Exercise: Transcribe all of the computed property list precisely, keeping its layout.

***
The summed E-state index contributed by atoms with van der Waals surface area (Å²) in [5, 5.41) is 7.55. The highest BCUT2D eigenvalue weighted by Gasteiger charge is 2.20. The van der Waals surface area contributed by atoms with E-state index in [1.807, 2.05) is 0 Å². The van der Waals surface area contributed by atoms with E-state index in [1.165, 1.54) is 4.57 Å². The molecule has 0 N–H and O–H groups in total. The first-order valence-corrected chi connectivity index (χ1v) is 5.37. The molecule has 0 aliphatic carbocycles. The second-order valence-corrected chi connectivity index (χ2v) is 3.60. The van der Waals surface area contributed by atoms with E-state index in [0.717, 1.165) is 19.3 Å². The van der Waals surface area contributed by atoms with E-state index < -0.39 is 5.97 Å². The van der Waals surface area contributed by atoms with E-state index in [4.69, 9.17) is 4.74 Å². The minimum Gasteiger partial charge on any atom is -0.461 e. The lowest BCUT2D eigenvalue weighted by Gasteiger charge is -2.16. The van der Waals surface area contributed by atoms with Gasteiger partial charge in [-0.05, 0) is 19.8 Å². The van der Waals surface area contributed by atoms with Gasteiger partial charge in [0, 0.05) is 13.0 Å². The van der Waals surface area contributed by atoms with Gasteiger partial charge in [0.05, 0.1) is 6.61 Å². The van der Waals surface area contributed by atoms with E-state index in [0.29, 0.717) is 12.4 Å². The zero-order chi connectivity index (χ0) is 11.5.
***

The summed E-state index contributed by atoms with van der Waals surface area (Å²) in [5, 5.41) is 7.55. The highest BCUT2D eigenvalue weighted by Gasteiger charge is 2.20. The van der Waals surface area contributed by atoms with E-state index in [1.807, 2.05) is 0 Å². The van der Waals surface area contributed by atoms with E-state index in [1.165, 1.54) is 4.57 Å². The molecule has 0 N–H and O–H groups in total. The first-order valence-corrected chi connectivity index (χ1v) is 5.37. The molecule has 0 aliphatic carbocycles. The second-order valence-corrected chi connectivity index (χ2v) is 3.60. The van der Waals surface area contributed by atoms with E-state index in [0.717, 1.165) is 19.3 Å². The van der Waals surface area contributed by atoms with E-state index < -0.39 is 5.97 Å². The van der Waals surface area contributed by atoms with E-state index in [4.69, 9.17) is 4.74 Å². The minimum Gasteiger partial charge on any atom is -0.461 e. The lowest BCUT2D eigenvalue weighted by Gasteiger charge is -2.16. The van der Waals surface area contributed by atoms with Gasteiger partial charge in [-0.05, 0) is 19.8 Å². The van der Waals surface area contributed by atoms with Gasteiger partial charge in [0, 0.05) is 13.0 Å². The van der Waals surface area contributed by atoms with Gasteiger partial charge in [0.05, 0.1) is 6.61 Å². The van der Waals surface area contributed by atoms with E-state index in [0.29, 0.717) is 12.4 Å². The zero-order chi connectivity index (χ0) is 11.5.